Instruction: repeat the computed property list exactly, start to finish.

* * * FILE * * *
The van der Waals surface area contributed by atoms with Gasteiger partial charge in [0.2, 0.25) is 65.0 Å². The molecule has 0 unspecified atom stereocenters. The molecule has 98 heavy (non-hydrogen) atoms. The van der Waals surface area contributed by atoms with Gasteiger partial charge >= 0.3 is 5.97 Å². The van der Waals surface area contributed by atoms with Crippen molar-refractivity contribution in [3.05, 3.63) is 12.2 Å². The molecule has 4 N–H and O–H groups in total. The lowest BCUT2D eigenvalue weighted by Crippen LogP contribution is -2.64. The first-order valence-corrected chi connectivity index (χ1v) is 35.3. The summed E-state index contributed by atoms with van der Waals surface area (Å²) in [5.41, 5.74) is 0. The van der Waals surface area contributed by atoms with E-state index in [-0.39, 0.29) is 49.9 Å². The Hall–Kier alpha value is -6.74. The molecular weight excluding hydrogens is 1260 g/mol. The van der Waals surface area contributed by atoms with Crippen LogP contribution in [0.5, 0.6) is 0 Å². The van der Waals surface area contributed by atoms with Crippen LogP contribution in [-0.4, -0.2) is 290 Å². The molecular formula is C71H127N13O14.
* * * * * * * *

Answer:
The van der Waals surface area contributed by atoms with Gasteiger partial charge in [0.2, 0.25) is 65.0 Å². The molecule has 0 unspecified atom stereocenters. The molecule has 98 heavy (non-hydrogen) atoms. The van der Waals surface area contributed by atoms with Gasteiger partial charge >= 0.3 is 5.97 Å². The van der Waals surface area contributed by atoms with Crippen molar-refractivity contribution in [3.05, 3.63) is 12.2 Å². The molecule has 4 N–H and O–H groups in total. The lowest BCUT2D eigenvalue weighted by Crippen LogP contribution is -2.64. The first-order valence-corrected chi connectivity index (χ1v) is 35.3. The summed E-state index contributed by atoms with van der Waals surface area (Å²) in [5.41, 5.74) is 0. The van der Waals surface area contributed by atoms with E-state index in [-0.39, 0.29) is 49.9 Å². The Hall–Kier alpha value is -6.74. The molecular weight excluding hydrogens is 1260 g/mol. The van der Waals surface area contributed by atoms with Crippen LogP contribution in [0.5, 0.6) is 0 Å². The van der Waals surface area contributed by atoms with Crippen LogP contribution in [-0.4, -0.2) is 290 Å². The molecular formula is C71H127N13O14.